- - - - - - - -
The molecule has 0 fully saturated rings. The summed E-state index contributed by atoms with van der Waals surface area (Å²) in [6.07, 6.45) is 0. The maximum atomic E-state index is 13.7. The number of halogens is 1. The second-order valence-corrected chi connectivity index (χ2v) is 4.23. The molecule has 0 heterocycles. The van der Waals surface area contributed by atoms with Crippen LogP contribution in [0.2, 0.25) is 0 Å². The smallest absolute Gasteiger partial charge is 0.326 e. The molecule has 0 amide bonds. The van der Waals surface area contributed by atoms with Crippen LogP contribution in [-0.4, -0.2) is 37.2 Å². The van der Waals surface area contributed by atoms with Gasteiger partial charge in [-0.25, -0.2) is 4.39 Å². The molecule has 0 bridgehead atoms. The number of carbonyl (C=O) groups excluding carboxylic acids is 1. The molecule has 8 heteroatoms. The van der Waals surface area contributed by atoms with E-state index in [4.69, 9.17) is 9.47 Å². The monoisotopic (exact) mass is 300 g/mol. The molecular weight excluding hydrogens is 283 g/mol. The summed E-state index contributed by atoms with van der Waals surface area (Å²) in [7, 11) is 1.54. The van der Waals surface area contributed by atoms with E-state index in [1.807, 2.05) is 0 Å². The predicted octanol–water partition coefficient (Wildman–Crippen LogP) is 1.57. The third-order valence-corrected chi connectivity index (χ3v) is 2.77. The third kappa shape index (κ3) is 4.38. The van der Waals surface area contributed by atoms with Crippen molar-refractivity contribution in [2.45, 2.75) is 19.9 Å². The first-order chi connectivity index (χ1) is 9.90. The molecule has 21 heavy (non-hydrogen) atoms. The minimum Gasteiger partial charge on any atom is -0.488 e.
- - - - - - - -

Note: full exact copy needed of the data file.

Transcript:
The molecule has 0 fully saturated rings. The summed E-state index contributed by atoms with van der Waals surface area (Å²) in [6.07, 6.45) is 0. The maximum atomic E-state index is 13.7. The number of halogens is 1. The second-order valence-corrected chi connectivity index (χ2v) is 4.23. The molecule has 0 heterocycles. The van der Waals surface area contributed by atoms with Crippen LogP contribution in [0.2, 0.25) is 0 Å². The smallest absolute Gasteiger partial charge is 0.326 e. The molecule has 0 amide bonds. The van der Waals surface area contributed by atoms with Crippen LogP contribution in [-0.4, -0.2) is 37.2 Å². The van der Waals surface area contributed by atoms with Gasteiger partial charge in [-0.25, -0.2) is 4.39 Å². The molecule has 0 bridgehead atoms. The number of carbonyl (C=O) groups excluding carboxylic acids is 1. The molecule has 8 heteroatoms. The van der Waals surface area contributed by atoms with E-state index in [4.69, 9.17) is 9.47 Å². The monoisotopic (exact) mass is 300 g/mol. The molecular weight excluding hydrogens is 283 g/mol. The summed E-state index contributed by atoms with van der Waals surface area (Å²) in [7, 11) is 1.54. The van der Waals surface area contributed by atoms with E-state index in [1.807, 2.05) is 0 Å². The predicted octanol–water partition coefficient (Wildman–Crippen LogP) is 1.57. The third-order valence-corrected chi connectivity index (χ3v) is 2.77. The third kappa shape index (κ3) is 4.38. The van der Waals surface area contributed by atoms with Crippen molar-refractivity contribution in [2.45, 2.75) is 19.9 Å². The first-order chi connectivity index (χ1) is 9.90. The molecule has 21 heavy (non-hydrogen) atoms. The minimum Gasteiger partial charge on any atom is -0.488 e.